With State Funding Drying Up, Museums and Archives Turn to the Private Sectortags: museums, archives, public history, funding
Victoria Torres is an intern for HNN and a student at the University of California, Berkeley.
Federal and state grants for archives and museums are becoming increasingly unavailable due to budget cuts. Since 2009, average state funding for museums and libraries has decreased 12.5 percent, or in real money terms by $21 million. Some states have been harder hit -- funding in California has been slashed by 15.2 percent, and in Michigan by 17.6 percent, according to the Inistitute for Museums and Libraries.
The North Carolina Department of Cultural Resources (NCDCR) has lost 25 percent of its funding since 2008, according to Deputy Secretary for Archives and History Kevin Cherry. The department, which boasts twenty-seven different historic sites, including history and art museums, libraries, and archives, has been forced to shutter some of its major programs, including its popular Government Records Program, reduce operating hours, and increase admission fees to its historic sites.
With their traditional state sources of funding drying up, archives and museums are approaching private foundations for funding. Corporations, including Coca Cola, Pepsi, and AT&T have granted money to these institutions to allow them to continue quality preservation.
Private funding has allowed the NCDCR to continue operating, spokespersons have said. Cary Cox, the Director of Marketing and Communications, stated that the North Carolina Department of Cultural Resources “absolutely” reaches out to private industry for funding, specifically Pepsi, which was founded in New Bern, North Carolina. She added that the department tries to “reach out to communities where our historic sites and museums are located to encourage public/private partnerships to raise money. Many of these sites are important to the economies of their regions and offer wonderful education opportunities for area school children.” According to Cox, corporations’ connection to the arts offers them “a natural way for businesses to strengthen their presence” in their own community. By aiming to strengthen partnerships with private businesses such as Pepsi-Cola, the NCDCR hopes to increase funding and maintain a high level of quality in throughout its historical sites.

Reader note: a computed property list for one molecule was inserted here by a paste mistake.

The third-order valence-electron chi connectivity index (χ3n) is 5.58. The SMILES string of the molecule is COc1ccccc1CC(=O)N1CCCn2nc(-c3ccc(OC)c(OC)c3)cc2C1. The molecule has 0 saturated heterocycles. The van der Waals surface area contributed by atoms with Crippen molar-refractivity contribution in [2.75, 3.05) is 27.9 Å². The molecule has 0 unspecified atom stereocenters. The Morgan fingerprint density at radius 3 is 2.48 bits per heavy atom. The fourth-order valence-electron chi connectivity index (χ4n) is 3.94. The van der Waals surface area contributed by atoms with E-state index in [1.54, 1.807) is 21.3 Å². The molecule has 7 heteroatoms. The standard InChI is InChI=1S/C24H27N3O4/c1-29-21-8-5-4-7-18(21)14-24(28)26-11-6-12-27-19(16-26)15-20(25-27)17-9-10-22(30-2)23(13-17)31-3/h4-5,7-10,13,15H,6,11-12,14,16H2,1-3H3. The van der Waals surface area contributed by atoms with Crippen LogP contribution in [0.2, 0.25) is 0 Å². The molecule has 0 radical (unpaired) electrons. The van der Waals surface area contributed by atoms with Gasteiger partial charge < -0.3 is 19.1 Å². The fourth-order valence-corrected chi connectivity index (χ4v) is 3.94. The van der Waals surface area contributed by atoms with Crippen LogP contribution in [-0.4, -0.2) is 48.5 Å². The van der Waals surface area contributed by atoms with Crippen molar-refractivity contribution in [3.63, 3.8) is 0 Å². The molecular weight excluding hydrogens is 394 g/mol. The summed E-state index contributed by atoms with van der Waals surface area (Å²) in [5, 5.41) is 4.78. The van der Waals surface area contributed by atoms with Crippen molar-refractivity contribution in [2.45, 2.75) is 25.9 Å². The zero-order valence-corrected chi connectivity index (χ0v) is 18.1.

Cherry noted that while the budget cuts have proven to be a setback they have not stopped the NCDCR from providing quality experiences for its visitors. From 2012 to 2013 visitation to the NCDCR increased by 2 percent. This organization, among others, is working hard to maintain a quality level of preservation and access to these museums for the public. Cherry stated that the NCDCR in particular is great for the economy (it provides several thousand jobs in the state of North Carolina) and for students who regularly visit and learn about the history of the state and the country. The Department of Cultural Resources, particularly, plans to continue to improve efficiency and use new forms of technology to ensure that budget cuts do not effect on the level of quality the NCDCR has continued to provide.
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